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Baseball Ad Campaign to Touch All Bases

A $25-million promotion is aimed at increasing revenue and fans. Commercials will have their own spin for the home team.

April 06, 1999|GREG JOHNSON | TIMES STAFF WRITER

Last summer's home run derby was a hit with hard-core fans and newcomers, but major league baseball knows that the national pastime can't rely on warm memories to boost attendance and revive television ratings.

Major league baseball this week is unveiling a record $25-million advertising campaign that is designed to build upon fan interest sparked last season by the 1998 World Champion New York Yankees and home run kings Mark McGwire and Sammy Sosa. The ads, which pitch baseball as fan-friendly entertainment, rely on the same formula that the National Football League and National Basketball Assn. have been using--showcase star players as they mingle with fans in humorous settings.

Taking its cue from the song that exhorts fans to "root, root, root for the home team," major league baseball has, for the first time, created a series of television commercials that franchises can customize through the addition of their own star players. The league is spending $15 million on the ads, with local clubs contributing $10 million.

Some observers question whether the campaign produced by Vigilante, a New York-based unit of Leo Burnett Co., can help baseball build its fan base in an era when many franchises are struggling to remain competitive. Salary shortfalls at poorer clubs mean that most franchises were all but eliminated from pennant races before the San Diego Padres and Colorado Rockies played the season opener Sunday in Monterrey, Mexico.

"In a league of haves and have-nots, some of this advertising is a disguise for the fact that [many teams] have absolutely no chance of winning," said Rick Burton, director of the University of Oregon's Warsaw Sports Marketing Center. "By my count, 22 of the 30 teams have no chance of getting into the playoffs."

Marketing isn't confined to the airwaves. Both the Los Angeles Dodgers and Anaheim Angels are taking care to attract youngsters who represent tomorrow's fans. While they will still give away bats, caps and balls, both teams are handing out Home Run Bammers, beanbag toys that are popular with boys and girls.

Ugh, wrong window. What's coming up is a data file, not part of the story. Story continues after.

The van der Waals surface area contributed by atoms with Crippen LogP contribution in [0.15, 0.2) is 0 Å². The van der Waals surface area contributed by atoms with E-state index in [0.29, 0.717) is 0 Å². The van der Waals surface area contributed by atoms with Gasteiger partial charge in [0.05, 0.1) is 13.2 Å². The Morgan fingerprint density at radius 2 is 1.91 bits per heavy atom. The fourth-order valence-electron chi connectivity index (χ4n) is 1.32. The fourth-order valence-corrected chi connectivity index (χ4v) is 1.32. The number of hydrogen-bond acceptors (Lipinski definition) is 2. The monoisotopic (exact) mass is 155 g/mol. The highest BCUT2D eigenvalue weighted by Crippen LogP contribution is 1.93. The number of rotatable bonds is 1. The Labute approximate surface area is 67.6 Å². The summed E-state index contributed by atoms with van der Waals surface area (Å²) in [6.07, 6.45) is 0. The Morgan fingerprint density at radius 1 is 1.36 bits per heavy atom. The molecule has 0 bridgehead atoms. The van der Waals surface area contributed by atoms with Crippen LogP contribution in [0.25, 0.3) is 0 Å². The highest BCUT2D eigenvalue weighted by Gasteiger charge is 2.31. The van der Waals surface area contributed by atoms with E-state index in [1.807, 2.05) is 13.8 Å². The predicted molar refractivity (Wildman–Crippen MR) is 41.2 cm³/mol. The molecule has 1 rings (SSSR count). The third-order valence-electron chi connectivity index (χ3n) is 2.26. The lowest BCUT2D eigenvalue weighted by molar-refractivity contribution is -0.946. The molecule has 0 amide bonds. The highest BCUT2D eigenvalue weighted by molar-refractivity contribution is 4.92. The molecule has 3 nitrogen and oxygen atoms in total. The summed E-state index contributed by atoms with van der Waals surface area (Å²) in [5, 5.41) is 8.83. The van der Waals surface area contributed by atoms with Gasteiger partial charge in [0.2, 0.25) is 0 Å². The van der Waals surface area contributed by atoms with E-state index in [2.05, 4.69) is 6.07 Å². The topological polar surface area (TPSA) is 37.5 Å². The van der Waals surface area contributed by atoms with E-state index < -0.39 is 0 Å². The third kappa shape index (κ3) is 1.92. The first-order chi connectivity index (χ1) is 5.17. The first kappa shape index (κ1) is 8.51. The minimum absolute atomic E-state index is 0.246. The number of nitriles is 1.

With corporate partner Nestle Inc., the Angels are offering "Ice Cream Sundays," where youngsters get treats, balloons and their faces painted. After the game, kids get to go onto the field and run the bases.

Taking a lead from the Dodgers and San Diego Padres, the Angels are actively courting Spanish-speaking fans. The Angels recently played an exhibition game against the Aguascalientes Rieleros, a Mexican League team. The Angels also will broadcast six of their games on Spanish-language KVEA-TV Channel 52.

Baseball clearly has problems. Rising ticket prices are adding to residual fan anger left over from a disruptive strike in 1994. Television ratings for the World Series between the New York Yankees and San Diego were among the worst ever.

The real solution is to put solid teams on the field, a difficult challenge because such talented pitchers as the Dodgers' Kevin Brown will earn more this year than the Pittsburgh Pirates and Montreal Expos spent last year to field entire teams.

"All the marketing that we do, all the supportive elements we can add to sweep in new fans are important," said Barry Stockhamer, vice president of marketing for the Dodgers. "But, at the end of the day, being competitive and being in the pennant race all the way through is what you want."

The Dodgers opened their season Monday afternoon against Arizona, while Anaheim plays its first game tonight against Cleveland.

With Brown in the fold, the Dodgers are a strong contender for at least a division title. The solid Angels are betting that slugger Mo Vaughn's arrival will propel the franchise into postseason play.

"It's a wonderful time for us to have national spots from major league baseball," said Ron Minegar, vice president of marketing for Anaheim Sports, the Walt Disney Co.-owned parent company of the Angels. "But we can also customize the spots with our own stars and personalities, which marks the first time for that sort of venture."

The ads will continue to highlight baseball's red, white and blue logo. "Yet, the campaign also lets franchises such as ours connect with fans about our part of the story," Stockhamer said.

Rather than spending heavily to craft individual ads for each team, Vigilante created commercials that can be inexpensively modified by having local players do voice-overs.

One commercial shows a fan reading a "fan letter" from a ballplayer. In the Angels' version, Jim Edmonds offers encouragement, along with sheet music, to a fan who can't sing the national anthem. In another, Angel Darin Erstad thanks a fan for encouraging fans in his section to cheer the Angels to victory.

Besides the major league baseball spots, the Angels and Dodgers are airing their own commercials and stepping up promotions.

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